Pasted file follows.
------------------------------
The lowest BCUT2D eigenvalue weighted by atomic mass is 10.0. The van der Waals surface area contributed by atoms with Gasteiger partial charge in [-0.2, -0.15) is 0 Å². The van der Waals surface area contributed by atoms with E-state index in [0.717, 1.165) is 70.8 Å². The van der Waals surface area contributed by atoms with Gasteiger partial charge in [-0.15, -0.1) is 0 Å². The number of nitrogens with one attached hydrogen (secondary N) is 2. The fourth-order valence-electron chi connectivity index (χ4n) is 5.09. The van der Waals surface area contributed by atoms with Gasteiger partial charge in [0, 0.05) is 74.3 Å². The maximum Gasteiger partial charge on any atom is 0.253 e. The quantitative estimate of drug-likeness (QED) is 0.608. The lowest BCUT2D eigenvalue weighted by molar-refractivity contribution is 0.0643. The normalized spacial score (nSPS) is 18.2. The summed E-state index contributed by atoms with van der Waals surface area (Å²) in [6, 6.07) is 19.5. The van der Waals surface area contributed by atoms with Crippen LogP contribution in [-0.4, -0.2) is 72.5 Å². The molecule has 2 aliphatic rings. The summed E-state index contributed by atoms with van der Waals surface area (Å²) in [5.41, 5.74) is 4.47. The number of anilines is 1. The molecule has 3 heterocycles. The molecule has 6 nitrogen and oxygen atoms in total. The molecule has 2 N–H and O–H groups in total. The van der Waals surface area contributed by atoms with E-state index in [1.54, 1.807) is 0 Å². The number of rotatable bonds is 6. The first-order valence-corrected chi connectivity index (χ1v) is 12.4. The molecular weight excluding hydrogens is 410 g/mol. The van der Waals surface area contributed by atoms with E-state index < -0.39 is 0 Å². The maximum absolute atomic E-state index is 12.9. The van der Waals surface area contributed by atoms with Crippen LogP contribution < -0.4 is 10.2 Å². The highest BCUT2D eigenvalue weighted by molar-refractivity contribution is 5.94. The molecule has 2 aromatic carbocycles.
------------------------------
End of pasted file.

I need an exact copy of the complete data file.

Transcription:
The lowest BCUT2D eigenvalue weighted by atomic mass is 10.0. The van der Waals surface area contributed by atoms with Gasteiger partial charge in [-0.2, -0.15) is 0 Å². The van der Waals surface area contributed by atoms with E-state index in [0.717, 1.165) is 70.8 Å². The van der Waals surface area contributed by atoms with Gasteiger partial charge in [-0.15, -0.1) is 0 Å². The number of nitrogens with one attached hydrogen (secondary N) is 2. The fourth-order valence-electron chi connectivity index (χ4n) is 5.09. The van der Waals surface area contributed by atoms with Gasteiger partial charge in [0, 0.05) is 74.3 Å². The maximum Gasteiger partial charge on any atom is 0.253 e. The quantitative estimate of drug-likeness (QED) is 0.608. The lowest BCUT2D eigenvalue weighted by molar-refractivity contribution is 0.0643. The normalized spacial score (nSPS) is 18.2. The summed E-state index contributed by atoms with van der Waals surface area (Å²) in [6, 6.07) is 19.5. The van der Waals surface area contributed by atoms with Crippen LogP contribution in [-0.4, -0.2) is 72.5 Å². The molecule has 2 aliphatic rings. The summed E-state index contributed by atoms with van der Waals surface area (Å²) in [5.41, 5.74) is 4.47. The number of anilines is 1. The molecule has 3 heterocycles. The molecule has 6 nitrogen and oxygen atoms in total. The molecule has 2 N–H and O–H groups in total. The van der Waals surface area contributed by atoms with E-state index in [1.54, 1.807) is 0 Å². The number of rotatable bonds is 6. The first-order valence-corrected chi connectivity index (χ1v) is 12.4. The molecular weight excluding hydrogens is 410 g/mol. The van der Waals surface area contributed by atoms with E-state index < -0.39 is 0 Å². The maximum absolute atomic E-state index is 12.9. The van der Waals surface area contributed by atoms with Crippen LogP contribution < -0.4 is 10.2 Å². The highest BCUT2D eigenvalue weighted by molar-refractivity contribution is 5.94. The molecule has 2 aromatic carbocycles.